Saturday, November 8, 2014

purposeful pain

"I am an explorer, then, and I am also a stalker, or the instrument of the hunt itself. Certain Indians used to carve long grooves along the wooden shafts of their arrows. They called the grooves "lightening marks," because they resembled the curved fissure lightening slices down the trunks of trees. The function of lightening marks is this: if the arrow fails to kill the game, blood from a deep wound will channel along the lightening mark, streak down the arrow shaft, and spatter to the ground, laying a trail dripped on broadleaves, on stones, that the barefoot and trembling archer can follow into whatever deep or rare wilderness it leads." Annie Dillard, (Pilgrim at Tinker Creek)

Sometimes the drops of blood we follow are from those long gone - they have left a legacy- a mark on this world that inspires us to good and real and true living. Sometimes, however, the drops are fresh. Left by someone we know and hold dear. And we can see the striations being carved, painfully, into their life. We hurt for them, but we are thankful because it is not their blood that is dripping down. It is the Lifegiver's own blood. The arrow that is our own sister, our friend, has pierced the very Creator and He is carving lightening marks into her life so that His soul-filling blood can drip down to the ground, to lie at our feet. I want to bravely, reverently, follow into the deep wilderness. I will be mindful of the painful carvings that have provided my path. And I will be thankful.

Sunday, October 5, 2014

a good God

weary soul, aching with hurt and loss.
trusting. but, deep inside, a question lingers.
confused. believing in a good God.
a powerful God.
a powerful God who allows hurt?

the puzzle pieces will not align.
what does it mean?

then, a glimpse. a little boy who doesn't understand.
but fully trusts the ones who choose pain for him.
pain with a beautiful purpose.

a good God after all.

Tuesday, August 26, 2014

a simple look at Leviticus, I mean really simple

I've been reading Leviticus lately for a "big picture" message from God - asking Him, " What did you want me to really get from all this?" All the conditions, loopholes, "ifs", and "thens" are overwhelming in their exactness. I know there are many reasons God gave this book and it is a prototype for creating laws, but for me...what does God have to say to me? And I'm only 6 chapters in, but I'm starting to think the answers may not lie in deep understanding and heavy word-study, but in my initial honest reaction to what I am reading. That reaction is simple: "Wow, controlling everyone's sin is complicated and overwhelming." And that reaction sets me up to really appreciate Jesus' teaching. "Guys, aren't you tired of all this sorting and finger-pointing? It's all about the heart. Follow Me"

Thursday, June 5, 2014

guest post - by Colin (my OTL)

And he said to them, “Follow me, and I will make you fishers of men.” 

Matthew 5:19

“Peter, Andrew, James, John…let’s go for a walk.  You have been living your life all these years on the sea.  Come let me show you what you should see.” Immediately they left all and followed him.

Where did he take them?  Did they just stay on the well-worn paths?  Did they visit all the typical sites of business and commerce, trade and tourism?  Yes they went to all of the synagogues but it wasn’t to talk religion.  They went all over proclaiming the gospel of the kingdom.  Jesus didn’t just talk about the kingdom; he showed them about the kingdom.  He got right down with the sick, the diseased, and the oppressed and healed them all.  He was more concerned about the marginalized than the rich and influential.  Untouchable leper?  The ugly and deformed?  The poor and hungry?  Mentally and spiritually oppressed and dysfunctional? He went to them.  He found them where they were and he healed them all.  He didn’t judge, he loved.  He didn’t see damaged goods that should be thrown away, he saw people who were hurting.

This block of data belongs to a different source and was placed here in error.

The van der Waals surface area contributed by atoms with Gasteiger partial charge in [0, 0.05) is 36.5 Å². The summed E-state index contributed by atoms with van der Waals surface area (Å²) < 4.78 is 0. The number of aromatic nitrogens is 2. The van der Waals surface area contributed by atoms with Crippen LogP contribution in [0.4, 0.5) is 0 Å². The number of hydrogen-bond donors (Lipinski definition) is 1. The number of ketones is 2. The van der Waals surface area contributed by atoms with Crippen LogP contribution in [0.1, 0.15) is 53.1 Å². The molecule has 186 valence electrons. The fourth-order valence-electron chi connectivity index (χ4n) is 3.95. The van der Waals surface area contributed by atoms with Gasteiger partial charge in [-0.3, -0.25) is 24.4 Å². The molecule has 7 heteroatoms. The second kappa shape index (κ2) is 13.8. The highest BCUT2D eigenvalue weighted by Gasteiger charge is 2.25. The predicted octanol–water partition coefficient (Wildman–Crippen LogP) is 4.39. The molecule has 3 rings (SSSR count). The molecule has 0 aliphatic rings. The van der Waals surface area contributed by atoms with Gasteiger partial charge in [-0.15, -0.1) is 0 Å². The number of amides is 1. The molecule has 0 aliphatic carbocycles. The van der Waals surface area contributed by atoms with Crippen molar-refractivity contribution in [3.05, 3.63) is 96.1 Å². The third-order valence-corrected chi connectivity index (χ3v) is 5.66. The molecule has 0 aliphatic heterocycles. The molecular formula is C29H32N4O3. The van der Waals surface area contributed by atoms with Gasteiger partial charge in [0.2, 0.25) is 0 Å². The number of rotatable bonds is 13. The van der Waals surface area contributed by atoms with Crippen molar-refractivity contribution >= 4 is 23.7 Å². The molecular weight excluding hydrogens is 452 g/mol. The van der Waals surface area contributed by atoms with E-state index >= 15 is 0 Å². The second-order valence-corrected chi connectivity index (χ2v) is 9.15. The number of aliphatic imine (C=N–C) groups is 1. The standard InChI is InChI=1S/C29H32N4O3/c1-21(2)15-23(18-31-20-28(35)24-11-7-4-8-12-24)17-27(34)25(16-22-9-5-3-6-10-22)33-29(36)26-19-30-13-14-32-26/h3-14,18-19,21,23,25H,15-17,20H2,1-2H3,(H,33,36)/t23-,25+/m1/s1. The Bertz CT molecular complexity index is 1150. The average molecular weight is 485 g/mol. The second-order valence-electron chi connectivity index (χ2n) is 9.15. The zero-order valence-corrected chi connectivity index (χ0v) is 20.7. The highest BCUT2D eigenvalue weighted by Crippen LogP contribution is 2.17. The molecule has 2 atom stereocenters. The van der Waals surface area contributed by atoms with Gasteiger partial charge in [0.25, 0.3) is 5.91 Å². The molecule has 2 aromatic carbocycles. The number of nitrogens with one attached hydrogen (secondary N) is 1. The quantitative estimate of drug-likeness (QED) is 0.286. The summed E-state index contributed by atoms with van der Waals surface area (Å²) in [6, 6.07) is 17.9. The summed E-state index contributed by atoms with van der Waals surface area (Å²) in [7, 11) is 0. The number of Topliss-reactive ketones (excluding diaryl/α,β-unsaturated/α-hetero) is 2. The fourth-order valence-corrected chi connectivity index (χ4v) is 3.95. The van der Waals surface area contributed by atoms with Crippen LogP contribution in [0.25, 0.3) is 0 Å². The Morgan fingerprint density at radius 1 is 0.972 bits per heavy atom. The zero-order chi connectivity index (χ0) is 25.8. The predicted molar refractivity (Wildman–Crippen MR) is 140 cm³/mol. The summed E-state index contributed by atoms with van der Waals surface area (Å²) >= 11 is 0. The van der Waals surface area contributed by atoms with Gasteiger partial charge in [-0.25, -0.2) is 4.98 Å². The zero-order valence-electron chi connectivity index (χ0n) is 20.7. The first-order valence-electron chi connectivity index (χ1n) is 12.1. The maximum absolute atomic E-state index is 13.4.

And a scribe came up and said to him, “Teacher, I will follow you wherever you go.”  And Jesus said to him, “Foxes have holes, and birds of the air have nests, but the Son of Man has nowhere to lay his head.” 

                                                                                                            Matthew 8:19-20

Jesus was street engaged.  He had no home.  Do you think that he understands what it is to be homeless?  The King of Kings could have had all that any man could ever want or need, but he chose the streets.  He knew that to reach the poor and oppressed he needed to be with them.  And so he walked.  He walked for over three years with his disciples.  He tried to teach them not to see the problem but to see the person.  Worn old woman with an issue of blood to be avoided?  No a loving child of God who needed but a touch.  A dangerous, fearful demon possessed oddity to be chained and left in the tombs for dead?  No a man who needed to hear the words of God and is now seated and in his right mind.


And Jesus went throughout all the cities and villages, teaching in the synagogues and proclaiming the gospel of the kingdom and healing every disease and every affliction.  When he saw the crowds, he had compassion for them, because they were harassed and helpless, like a sheep without a shepherd.  Then he said to his disciples, “The harvest is plentiful, but the laborers are few; therefore pray earnestly to the Lord of the harvest to send out laborers into his harvest.”